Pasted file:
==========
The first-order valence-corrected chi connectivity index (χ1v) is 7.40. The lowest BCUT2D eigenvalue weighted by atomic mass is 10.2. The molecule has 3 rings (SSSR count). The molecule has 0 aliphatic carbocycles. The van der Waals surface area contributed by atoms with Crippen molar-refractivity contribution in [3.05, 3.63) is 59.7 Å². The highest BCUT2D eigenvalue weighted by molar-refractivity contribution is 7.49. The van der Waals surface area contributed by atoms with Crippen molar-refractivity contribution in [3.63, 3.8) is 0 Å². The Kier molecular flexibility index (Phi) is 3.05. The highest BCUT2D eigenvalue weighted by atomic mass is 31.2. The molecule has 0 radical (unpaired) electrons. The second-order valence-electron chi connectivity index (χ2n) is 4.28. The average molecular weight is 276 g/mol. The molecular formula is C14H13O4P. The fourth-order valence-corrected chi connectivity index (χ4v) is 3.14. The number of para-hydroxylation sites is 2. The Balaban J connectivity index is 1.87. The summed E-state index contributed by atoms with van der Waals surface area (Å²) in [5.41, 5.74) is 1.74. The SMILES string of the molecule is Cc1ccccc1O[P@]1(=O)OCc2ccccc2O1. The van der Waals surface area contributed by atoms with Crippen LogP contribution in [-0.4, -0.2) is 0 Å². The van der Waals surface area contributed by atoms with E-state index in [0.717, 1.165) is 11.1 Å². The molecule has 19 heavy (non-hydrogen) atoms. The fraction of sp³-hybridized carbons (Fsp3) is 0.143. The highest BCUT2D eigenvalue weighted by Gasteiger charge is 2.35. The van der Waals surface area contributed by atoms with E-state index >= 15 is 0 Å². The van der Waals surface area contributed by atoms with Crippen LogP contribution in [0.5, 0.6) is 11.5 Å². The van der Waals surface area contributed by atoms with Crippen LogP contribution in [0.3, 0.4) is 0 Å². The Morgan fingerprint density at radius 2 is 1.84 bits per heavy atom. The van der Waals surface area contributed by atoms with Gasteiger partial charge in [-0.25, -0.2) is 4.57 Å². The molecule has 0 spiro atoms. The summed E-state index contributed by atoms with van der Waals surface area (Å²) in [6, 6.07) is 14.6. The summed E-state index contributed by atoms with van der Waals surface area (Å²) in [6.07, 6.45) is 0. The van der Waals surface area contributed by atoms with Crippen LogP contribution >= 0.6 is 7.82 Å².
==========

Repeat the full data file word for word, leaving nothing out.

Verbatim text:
The first-order valence-corrected chi connectivity index (χ1v) is 7.40. The lowest BCUT2D eigenvalue weighted by atomic mass is 10.2. The molecule has 3 rings (SSSR count). The molecule has 0 aliphatic carbocycles. The van der Waals surface area contributed by atoms with Crippen molar-refractivity contribution in [3.05, 3.63) is 59.7 Å². The highest BCUT2D eigenvalue weighted by molar-refractivity contribution is 7.49. The van der Waals surface area contributed by atoms with Crippen molar-refractivity contribution in [3.63, 3.8) is 0 Å². The Kier molecular flexibility index (Phi) is 3.05. The highest BCUT2D eigenvalue weighted by atomic mass is 31.2. The molecule has 0 radical (unpaired) electrons. The second-order valence-electron chi connectivity index (χ2n) is 4.28. The average molecular weight is 276 g/mol. The molecular formula is C14H13O4P. The fourth-order valence-corrected chi connectivity index (χ4v) is 3.14. The number of para-hydroxylation sites is 2. The Balaban J connectivity index is 1.87. The summed E-state index contributed by atoms with van der Waals surface area (Å²) in [5.41, 5.74) is 1.74. The SMILES string of the molecule is Cc1ccccc1O[P@]1(=O)OCc2ccccc2O1. The van der Waals surface area contributed by atoms with Crippen LogP contribution in [-0.4, -0.2) is 0 Å². The van der Waals surface area contributed by atoms with E-state index in [0.717, 1.165) is 11.1 Å². The molecule has 19 heavy (non-hydrogen) atoms. The fraction of sp³-hybridized carbons (Fsp3) is 0.143. The highest BCUT2D eigenvalue weighted by Gasteiger charge is 2.35. The van der Waals surface area contributed by atoms with E-state index >= 15 is 0 Å². The van der Waals surface area contributed by atoms with Crippen LogP contribution in [0.5, 0.6) is 11.5 Å². The van der Waals surface area contributed by atoms with Crippen LogP contribution in [0.3, 0.4) is 0 Å². The Morgan fingerprint density at radius 2 is 1.84 bits per heavy atom. The van der Waals surface area contributed by atoms with Gasteiger partial charge in [-0.25, -0.2) is 4.57 Å². The molecule has 0 spiro atoms. The summed E-state index contributed by atoms with van der Waals surface area (Å²) in [6, 6.07) is 14.6. The summed E-state index contributed by atoms with van der Waals surface area (Å²) in [6.07, 6.45) is 0. The van der Waals surface area contributed by atoms with Crippen LogP contribution >= 0.6 is 7.82 Å².